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World's 1st Trial of Amnion Stem Cells for Premature Babies

March 2015
Rebecca Lim, PhD
Rebecca Lim, PhD

Rebecca Lim, PhD,
Head of Amnion Cell Biology
Research Group
at The Ritchie Centre, Australia

The medical potential that lies in cord blood is clear and the cord blood banking industry is booming, but have you ever considered the remaining perinatal tissues that are routinely discarded as medical waste?

Walking through the aisles of some pharmacies or healthcare stores, you will find capsules of sheep placenta being sold as health supplements, "placental hair masks" and other such things. There are now international services that offer dehydration and encapsulation of your baby's placenta, even placenta cookbooks! A more realistic service is offered by a few cord blood banks that preserve the stem cells from placental blood and placental tissue.

Additional perinatal tissues also have value. The fetal membranes - amnion and chorion - also contain stem cells and stem cell-like cells that can be isolated and banked for clinical use. The amnion and chorion ("amnion" hereafter) form a membrane that surrounds the baby during pregnancy and plays an important role in protecting the baby from physical and immunological damage. (Motifolio credit for diagram below)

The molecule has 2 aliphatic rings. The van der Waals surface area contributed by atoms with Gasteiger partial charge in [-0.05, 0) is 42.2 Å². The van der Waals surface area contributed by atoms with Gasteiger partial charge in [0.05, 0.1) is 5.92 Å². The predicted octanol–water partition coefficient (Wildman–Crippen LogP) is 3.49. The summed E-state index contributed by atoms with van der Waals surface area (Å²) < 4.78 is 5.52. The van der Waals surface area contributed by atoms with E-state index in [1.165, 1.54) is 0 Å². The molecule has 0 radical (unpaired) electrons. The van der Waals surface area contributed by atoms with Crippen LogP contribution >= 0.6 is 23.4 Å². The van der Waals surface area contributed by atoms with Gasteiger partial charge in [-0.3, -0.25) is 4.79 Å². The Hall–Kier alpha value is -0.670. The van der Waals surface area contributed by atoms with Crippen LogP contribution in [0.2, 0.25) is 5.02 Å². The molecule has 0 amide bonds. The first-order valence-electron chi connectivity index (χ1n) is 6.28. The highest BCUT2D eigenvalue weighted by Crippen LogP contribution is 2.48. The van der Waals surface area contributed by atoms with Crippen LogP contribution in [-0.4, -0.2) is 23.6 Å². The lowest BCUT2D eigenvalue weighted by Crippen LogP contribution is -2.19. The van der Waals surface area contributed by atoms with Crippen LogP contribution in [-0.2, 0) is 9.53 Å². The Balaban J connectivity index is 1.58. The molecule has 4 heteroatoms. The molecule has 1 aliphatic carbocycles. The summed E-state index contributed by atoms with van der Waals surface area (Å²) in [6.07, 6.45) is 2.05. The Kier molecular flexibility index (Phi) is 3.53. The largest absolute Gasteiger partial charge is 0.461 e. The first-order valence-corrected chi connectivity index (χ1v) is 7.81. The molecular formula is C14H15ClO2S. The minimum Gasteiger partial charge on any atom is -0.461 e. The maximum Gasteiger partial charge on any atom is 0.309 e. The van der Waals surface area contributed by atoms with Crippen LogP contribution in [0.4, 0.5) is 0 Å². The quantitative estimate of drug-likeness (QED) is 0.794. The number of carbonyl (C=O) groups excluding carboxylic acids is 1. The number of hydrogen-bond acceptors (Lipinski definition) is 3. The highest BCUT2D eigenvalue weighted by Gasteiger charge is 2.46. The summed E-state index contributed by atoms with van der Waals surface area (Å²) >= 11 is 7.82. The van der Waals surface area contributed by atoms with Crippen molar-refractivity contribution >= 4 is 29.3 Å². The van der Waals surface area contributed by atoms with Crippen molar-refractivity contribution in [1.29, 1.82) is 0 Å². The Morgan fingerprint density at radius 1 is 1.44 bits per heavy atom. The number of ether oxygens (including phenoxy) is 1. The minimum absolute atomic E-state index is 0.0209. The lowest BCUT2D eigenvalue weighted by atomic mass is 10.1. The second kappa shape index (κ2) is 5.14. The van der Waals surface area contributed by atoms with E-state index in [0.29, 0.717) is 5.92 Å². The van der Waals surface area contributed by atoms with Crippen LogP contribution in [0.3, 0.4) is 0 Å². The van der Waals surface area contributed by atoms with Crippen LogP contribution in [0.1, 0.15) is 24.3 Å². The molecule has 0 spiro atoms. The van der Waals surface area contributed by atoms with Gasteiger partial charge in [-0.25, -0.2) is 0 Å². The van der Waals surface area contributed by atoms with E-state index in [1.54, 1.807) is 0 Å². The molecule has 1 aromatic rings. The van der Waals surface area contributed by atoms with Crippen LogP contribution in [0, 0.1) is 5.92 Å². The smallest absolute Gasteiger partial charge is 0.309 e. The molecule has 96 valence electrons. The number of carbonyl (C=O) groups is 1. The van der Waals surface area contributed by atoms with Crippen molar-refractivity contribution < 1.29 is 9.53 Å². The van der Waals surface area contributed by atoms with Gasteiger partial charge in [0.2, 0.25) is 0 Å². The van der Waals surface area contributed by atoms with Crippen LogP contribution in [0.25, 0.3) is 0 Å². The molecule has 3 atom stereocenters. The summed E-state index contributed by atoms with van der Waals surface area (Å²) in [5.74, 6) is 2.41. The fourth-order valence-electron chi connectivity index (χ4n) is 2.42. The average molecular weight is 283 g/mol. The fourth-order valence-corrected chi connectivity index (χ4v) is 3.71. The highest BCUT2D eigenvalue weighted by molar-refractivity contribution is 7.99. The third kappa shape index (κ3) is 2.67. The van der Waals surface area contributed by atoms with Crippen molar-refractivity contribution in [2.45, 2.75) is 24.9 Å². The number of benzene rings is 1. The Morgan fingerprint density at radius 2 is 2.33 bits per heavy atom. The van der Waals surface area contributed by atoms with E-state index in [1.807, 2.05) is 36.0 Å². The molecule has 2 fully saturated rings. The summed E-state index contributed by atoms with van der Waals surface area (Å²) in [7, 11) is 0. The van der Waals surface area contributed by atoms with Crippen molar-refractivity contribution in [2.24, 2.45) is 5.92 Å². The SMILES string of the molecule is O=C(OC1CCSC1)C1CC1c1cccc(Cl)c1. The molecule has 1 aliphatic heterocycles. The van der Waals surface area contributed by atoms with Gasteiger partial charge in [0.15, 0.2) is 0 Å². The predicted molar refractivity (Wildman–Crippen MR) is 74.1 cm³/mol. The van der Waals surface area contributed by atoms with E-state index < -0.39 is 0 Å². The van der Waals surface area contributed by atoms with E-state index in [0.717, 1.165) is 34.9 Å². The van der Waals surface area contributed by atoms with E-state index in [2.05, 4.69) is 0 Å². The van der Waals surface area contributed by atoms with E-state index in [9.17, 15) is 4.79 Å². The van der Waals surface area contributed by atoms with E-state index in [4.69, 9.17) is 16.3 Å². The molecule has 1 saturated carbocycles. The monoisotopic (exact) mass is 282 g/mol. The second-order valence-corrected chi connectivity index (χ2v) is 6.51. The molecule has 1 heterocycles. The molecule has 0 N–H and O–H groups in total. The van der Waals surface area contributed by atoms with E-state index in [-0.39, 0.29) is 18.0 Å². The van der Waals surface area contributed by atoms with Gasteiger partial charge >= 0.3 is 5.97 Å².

Fetus at the end of the 3rd month showing the fused amnion and chorion laeve

The amniotic membrane has unique wound healing properties and has been used as a wound dressing for decades. This is because the amnion has potent anti-inflammatory, pro-regenerative and scar-reducing properties. In fact, a number of randomised clinical trials favour the use of amnions in burns for their promotion of wound healing, patient comfort, and reduced need for dressing changes. The amnion dressings promote cell growth, modulate inflammation and recruit endogenous (local) stem cells to facilitate wound repair.

Perinatal stem cells and maternal tolerance

Research has provided insights into the complexity of the interaction between the mother's and baby's separate immune systems; this interaction takes place at the maternal-fetal interface and is necessary for a healthy pregnancy. One of the key changes in the immune system of an expectant mum is the switch from immune surveillance to immune tolerance. In healthy full-term pregnancies, this switch prevents the rejection of the fetus, which is essentially foreign to the mother's immune system.

The switch in a mother's immune system during pregnancy is largely mediated by regulatory T cells in the maternal bloodstream. We now know that some of the stem cells and stem-like cells of the placenta and fetal membranes have a vital role to play in this immunological switch. They are responsible for triggering cellular events such as activating the maternal regulatory T cells that maintain tolerance and promoting their proliferation, while concurrently inducing the death of activated T cells that could compromise the pregnancy.

Bankable cell types from perinatal tissues